The collapse of a blockchain payments startup looking to serve the “unbanked” doesn’t bode well for other companies with similar plans, like, well, Facebook

In late 2017, the South Africa-based Wala rolled out its cryptocurrency in developing countries across Africa, where it hoped to eventually substitute the local, volatile currencies for its own cryptocurrency, Dala. 

But on June 24, after nearly two years, the company went belly up, laying off the majority of its 100 staff and announcing in a Medium post that it had failed to raise a second round of investment. The cause was clear: Wala was unable to disentangle itself from the banking system it hoped to exist apart from and, eventually, replace.

"We weren’t able to completely remove reliance or connection to the incumbent infrastructure,” founder Samer Saab said in an interview with Decrypt.


For Facebook, Wala might stand as a cautionary tale. Like Wala, Facebook's putative digital currency, Libra, makes gestures at "banking the unbanked." These are the some 1.7 billion people worldwide who, Facebook declares, point to "not having sufficient funds, high and unpredictable fees, banks being too far away, and lacking the necessary documentation" as obstacles to accessing essential banking services. 

But, also like Wala, Facebook plans to reach this demographic using a closed, centrally controlled system that will hew to regulations and, counterintuitively, require that its "unbanked" users...have bank accounts.

Going wala

Originally a generic payments startup, Wala pivoted to blockchain in late 2017, seeing decentralization—via the then increasingly popular Ethereum network—as the first step in minimizing its reliance on the patchy, unreliable infrastructure across sub-Saharan Africa, where it operated. 

At first, Wala’s rebranding efforts did well. It raised $1.2 million in a token sale and set up an independent foundation, the Dala Foundation, to oversee daily operations. Over the next year, the company reported a surge in revenue and users, the latter ballooning to 150,000. In June last year, Coindesk reported that the company said it was handling around 6,300 microtransactions—most for under $1, to top off mobile phone bills for airtime—among some 57,000 digital wallets, each day.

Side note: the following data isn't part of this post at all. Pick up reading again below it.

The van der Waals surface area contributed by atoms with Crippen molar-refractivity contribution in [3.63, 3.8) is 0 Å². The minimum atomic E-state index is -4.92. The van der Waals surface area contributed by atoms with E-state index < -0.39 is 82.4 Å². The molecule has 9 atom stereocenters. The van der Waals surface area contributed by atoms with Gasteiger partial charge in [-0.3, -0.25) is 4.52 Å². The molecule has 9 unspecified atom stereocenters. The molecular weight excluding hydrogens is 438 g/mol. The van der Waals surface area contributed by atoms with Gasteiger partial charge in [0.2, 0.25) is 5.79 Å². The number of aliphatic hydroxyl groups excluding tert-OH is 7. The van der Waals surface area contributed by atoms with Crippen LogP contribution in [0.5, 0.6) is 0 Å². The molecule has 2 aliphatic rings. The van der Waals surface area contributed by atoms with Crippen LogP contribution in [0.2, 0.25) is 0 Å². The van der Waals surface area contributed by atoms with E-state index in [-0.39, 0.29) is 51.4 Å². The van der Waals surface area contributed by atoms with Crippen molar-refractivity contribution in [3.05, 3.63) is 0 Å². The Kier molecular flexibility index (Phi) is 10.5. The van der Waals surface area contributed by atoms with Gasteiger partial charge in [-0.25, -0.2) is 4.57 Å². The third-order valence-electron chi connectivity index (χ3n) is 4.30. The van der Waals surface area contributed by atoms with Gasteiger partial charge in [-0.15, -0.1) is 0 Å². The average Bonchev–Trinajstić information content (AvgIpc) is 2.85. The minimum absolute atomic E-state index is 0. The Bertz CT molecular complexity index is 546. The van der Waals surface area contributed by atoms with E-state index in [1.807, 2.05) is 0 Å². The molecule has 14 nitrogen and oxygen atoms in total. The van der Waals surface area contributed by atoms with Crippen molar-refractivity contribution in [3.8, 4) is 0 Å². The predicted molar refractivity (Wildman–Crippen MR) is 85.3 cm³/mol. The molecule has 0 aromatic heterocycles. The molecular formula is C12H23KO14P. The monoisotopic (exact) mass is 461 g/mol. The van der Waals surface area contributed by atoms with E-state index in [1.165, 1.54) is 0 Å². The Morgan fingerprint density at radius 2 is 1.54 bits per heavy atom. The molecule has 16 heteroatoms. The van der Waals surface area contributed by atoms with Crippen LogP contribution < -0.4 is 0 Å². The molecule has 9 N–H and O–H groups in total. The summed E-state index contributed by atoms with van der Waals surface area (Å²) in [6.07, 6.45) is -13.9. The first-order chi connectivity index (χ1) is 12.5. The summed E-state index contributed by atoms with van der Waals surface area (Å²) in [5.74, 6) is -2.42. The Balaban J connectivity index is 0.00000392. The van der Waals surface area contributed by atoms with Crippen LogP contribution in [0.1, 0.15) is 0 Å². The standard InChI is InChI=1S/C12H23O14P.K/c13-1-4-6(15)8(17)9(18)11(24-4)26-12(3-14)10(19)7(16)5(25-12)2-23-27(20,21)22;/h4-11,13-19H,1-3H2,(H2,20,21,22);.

Wala saw Africa as a rich, untapped vein of investment opportunity. But the limits of its blockchain solution—which involved offloading transactions on to “off-chain” processors—soon became clear. Unlike Ethereum proper, the network was permissioned, and leaned on pre-existing infrastructure. To credit funds to their Dala wallets, the so-called "unbanked" customers had to transfer their funds from regular bank accounts, often via face-to-face transactions with local tellers—“human ATMs,” as Saab put it. 

As such, Wala was heavily dependent on the centralized, vulnerable systems it sought to replace. Like Libra, it had vague “plans” to fully decentralize, as co-founder Tricia Martinex told Coindesk in June 2018, but these plans never materialized. 

The pivotal moment came in July last year, when Ugandan lawmakers pushed through an unpopular tax on social media. Widely viewed as an attempt to censor unfavorable views, Ugandan internet users—who constituted Wala’s largest user base—fled offline in protest, cancelling their internet subscriptions and bleeding the service providers dry. 

“Almost overnight, there was massive outrage from consumers, and changes in the flow of information,” said Saab. “There was not a clean rollout and our systems went down, often for six days a week.” 

Wala haemorrhaged users, was unable to attract a second round of venture capital, and fell to Earth. 

“There are still things that you do have to rely on, regardless of a decentralized infrastructure,” said Saab. “Businesses, money and capital—even in developed markets—flow through banks. When people want to turn fiat into crypto, they have to go through banks and exchanges.”

“Whether it was exchanging money, or enabling our users to purchase goods and services,” he added, “we weren't able to completely remove reliance or connection to the incumbent infrastructure.”

Facebook is many orders of magnitude larger than Wala, of course. But it will still need to rely on local telecom infrastructure, and banks (Libras will apparently be generated by fiat deposits), to help some of the people it claims it wants to help. (Not that many people actually believe all of that.) As the World Bank suggests, the problem of the unbanked may better be solved by fully digitizing the creaking, existing system—not building extra layers of complexity on top of it. 


In the end, banking the unbanked requires, well, banks. 

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